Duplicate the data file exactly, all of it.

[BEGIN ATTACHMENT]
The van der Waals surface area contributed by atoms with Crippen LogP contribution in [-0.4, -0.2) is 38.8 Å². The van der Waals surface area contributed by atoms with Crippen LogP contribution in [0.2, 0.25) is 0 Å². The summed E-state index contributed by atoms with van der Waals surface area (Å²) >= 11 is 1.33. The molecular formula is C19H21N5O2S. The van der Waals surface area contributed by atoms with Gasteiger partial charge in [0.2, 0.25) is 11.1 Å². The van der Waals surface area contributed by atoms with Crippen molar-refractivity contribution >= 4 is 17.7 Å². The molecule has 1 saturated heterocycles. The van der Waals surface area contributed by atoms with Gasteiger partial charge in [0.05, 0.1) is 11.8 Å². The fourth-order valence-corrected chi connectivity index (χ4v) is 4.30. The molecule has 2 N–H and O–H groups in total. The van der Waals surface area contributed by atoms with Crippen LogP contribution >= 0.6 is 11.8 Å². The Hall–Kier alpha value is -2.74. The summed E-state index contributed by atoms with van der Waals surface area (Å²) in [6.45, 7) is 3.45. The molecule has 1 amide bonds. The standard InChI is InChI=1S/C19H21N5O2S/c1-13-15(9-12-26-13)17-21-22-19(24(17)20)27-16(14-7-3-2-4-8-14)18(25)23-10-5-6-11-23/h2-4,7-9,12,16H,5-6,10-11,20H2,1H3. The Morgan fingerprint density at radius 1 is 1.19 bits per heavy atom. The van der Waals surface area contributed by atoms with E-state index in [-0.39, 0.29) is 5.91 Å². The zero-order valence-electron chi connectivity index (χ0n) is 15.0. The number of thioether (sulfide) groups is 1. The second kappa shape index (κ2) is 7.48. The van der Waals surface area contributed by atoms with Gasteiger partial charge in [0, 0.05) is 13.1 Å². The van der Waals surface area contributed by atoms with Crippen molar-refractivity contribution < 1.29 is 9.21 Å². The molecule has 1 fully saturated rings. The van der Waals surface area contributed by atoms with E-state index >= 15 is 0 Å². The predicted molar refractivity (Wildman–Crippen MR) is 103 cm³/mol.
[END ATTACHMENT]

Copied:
The van der Waals surface area contributed by atoms with Crippen LogP contribution in [-0.4, -0.2) is 38.8 Å². The van der Waals surface area contributed by atoms with Crippen LogP contribution in [0.2, 0.25) is 0 Å². The summed E-state index contributed by atoms with van der Waals surface area (Å²) >= 11 is 1.33. The molecular formula is C19H21N5O2S. The van der Waals surface area contributed by atoms with Gasteiger partial charge in [0.2, 0.25) is 11.1 Å². The van der Waals surface area contributed by atoms with Crippen molar-refractivity contribution >= 4 is 17.7 Å². The molecule has 1 saturated heterocycles. The van der Waals surface area contributed by atoms with Gasteiger partial charge in [0.05, 0.1) is 11.8 Å². The fourth-order valence-corrected chi connectivity index (χ4v) is 4.30. The molecule has 2 N–H and O–H groups in total. The van der Waals surface area contributed by atoms with Crippen LogP contribution >= 0.6 is 11.8 Å². The Hall–Kier alpha value is -2.74. The summed E-state index contributed by atoms with van der Waals surface area (Å²) in [6.45, 7) is 3.45. The molecule has 1 amide bonds. The standard InChI is InChI=1S/C19H21N5O2S/c1-13-15(9-12-26-13)17-21-22-19(24(17)20)27-16(14-7-3-2-4-8-14)18(25)23-10-5-6-11-23/h2-4,7-9,12,16H,5-6,10-11,20H2,1H3. The Morgan fingerprint density at radius 1 is 1.19 bits per heavy atom. The van der Waals surface area contributed by atoms with E-state index in [-0.39, 0.29) is 5.91 Å². The zero-order valence-electron chi connectivity index (χ0n) is 15.0. The number of thioether (sulfide) groups is 1. The second kappa shape index (κ2) is 7.48. The van der Waals surface area contributed by atoms with Gasteiger partial charge in [0, 0.05) is 13.1 Å². The van der Waals surface area contributed by atoms with Crippen molar-refractivity contribution < 1.29 is 9.21 Å². The molecule has 1 fully saturated rings. The van der Waals surface area contributed by atoms with E-state index >= 15 is 0 Å². The predicted molar refractivity (Wildman–Crippen MR) is 103 cm³/mol.